UPDATED: March 20, 2020 Last week we provided some practical recommendations to employers who are dealing with employees returning from travel in the midst of the COVID-19 pandemic. In this post, we will be taking a broader look at the…
At the end of the day, we know that everyone’s health is the number one priority, but we also want to make sure that people do not compromise their legal rights. We know that many of our clients are struggling. Whatever decisions they make, we want them to be informed decisions.
Imagine that you have a great benefits package with your employer. Suddenly, your employer announced that they are changing your benefits package; can your employer do this without notice or consideration?
While some off-duty conduct can justify discipline and even dismissal, the recent case of Hydro One Inc. and Power Workers’ Union Union (HO-T-3737) confirms that the threshold for summary dismissal is high, and that even driving a company car while off-duty and drunk may not be enough. The decision also confirmed the importance of considering all mitigating factors, including addiction.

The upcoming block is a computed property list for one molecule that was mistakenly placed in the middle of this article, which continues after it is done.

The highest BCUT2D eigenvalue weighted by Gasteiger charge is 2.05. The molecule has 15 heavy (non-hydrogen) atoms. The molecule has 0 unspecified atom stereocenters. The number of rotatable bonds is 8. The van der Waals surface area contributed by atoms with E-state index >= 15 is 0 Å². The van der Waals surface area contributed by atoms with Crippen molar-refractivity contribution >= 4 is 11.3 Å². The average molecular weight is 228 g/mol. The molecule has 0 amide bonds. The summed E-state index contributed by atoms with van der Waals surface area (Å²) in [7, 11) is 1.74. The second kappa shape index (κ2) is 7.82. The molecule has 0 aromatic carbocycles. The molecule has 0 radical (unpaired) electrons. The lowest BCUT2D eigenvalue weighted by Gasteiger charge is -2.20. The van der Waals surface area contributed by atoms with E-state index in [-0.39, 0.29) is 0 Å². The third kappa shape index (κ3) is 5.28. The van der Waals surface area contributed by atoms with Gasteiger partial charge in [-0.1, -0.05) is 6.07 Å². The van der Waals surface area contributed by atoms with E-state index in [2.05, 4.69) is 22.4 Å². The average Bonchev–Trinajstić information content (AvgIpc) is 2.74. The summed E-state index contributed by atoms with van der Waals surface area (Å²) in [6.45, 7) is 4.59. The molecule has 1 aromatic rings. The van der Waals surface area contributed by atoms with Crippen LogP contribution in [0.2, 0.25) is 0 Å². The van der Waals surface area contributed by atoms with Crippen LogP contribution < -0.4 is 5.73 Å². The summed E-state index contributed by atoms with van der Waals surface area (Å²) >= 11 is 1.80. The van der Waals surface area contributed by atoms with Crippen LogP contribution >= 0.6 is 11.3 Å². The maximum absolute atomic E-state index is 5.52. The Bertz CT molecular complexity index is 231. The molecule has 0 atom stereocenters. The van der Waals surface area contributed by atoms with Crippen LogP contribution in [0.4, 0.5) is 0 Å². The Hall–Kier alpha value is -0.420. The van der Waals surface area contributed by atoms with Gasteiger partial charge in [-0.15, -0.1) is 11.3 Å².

If you are an employer or an employee, you have probably heard that the general rule of thumb when it comes to entitlement to notice upon termination is one month per year of service. Is that really true? What does the law have to say?
In the recent case of Unifor, Local 2215 and I.M.P. Group Ltd. (AB), Re, a Nova Scotia Arbitrator upheld the termination of an employee for cause and confirmed that progressive discipline is not “an invariable rule that must be followed in all cases regardless of the circumstances.”
The Ontario Court of Appeal recently released a decision confirming that courts will not be fooled by different corporate structures when an employee has, in reality, been employed with the same employer for years.
Losing a job is nerve-wrecking for most people. Employees must be careful, however, because they have a duty to mitigate their damages by taking reasonable steps to find comparable employment. Otherwise, their entitlement to damages for wrongful dismissal may be substantially reduced.
While being terminated from one’s employment can undoubtedly lead to emotional upset, the law does not recognize mental states that fall short of injury.
This case is another in a long list of cautionary tales where employers have been penalized for acting hastily and failing to conduct an investigation before dismissing an employee for alleged misconduct.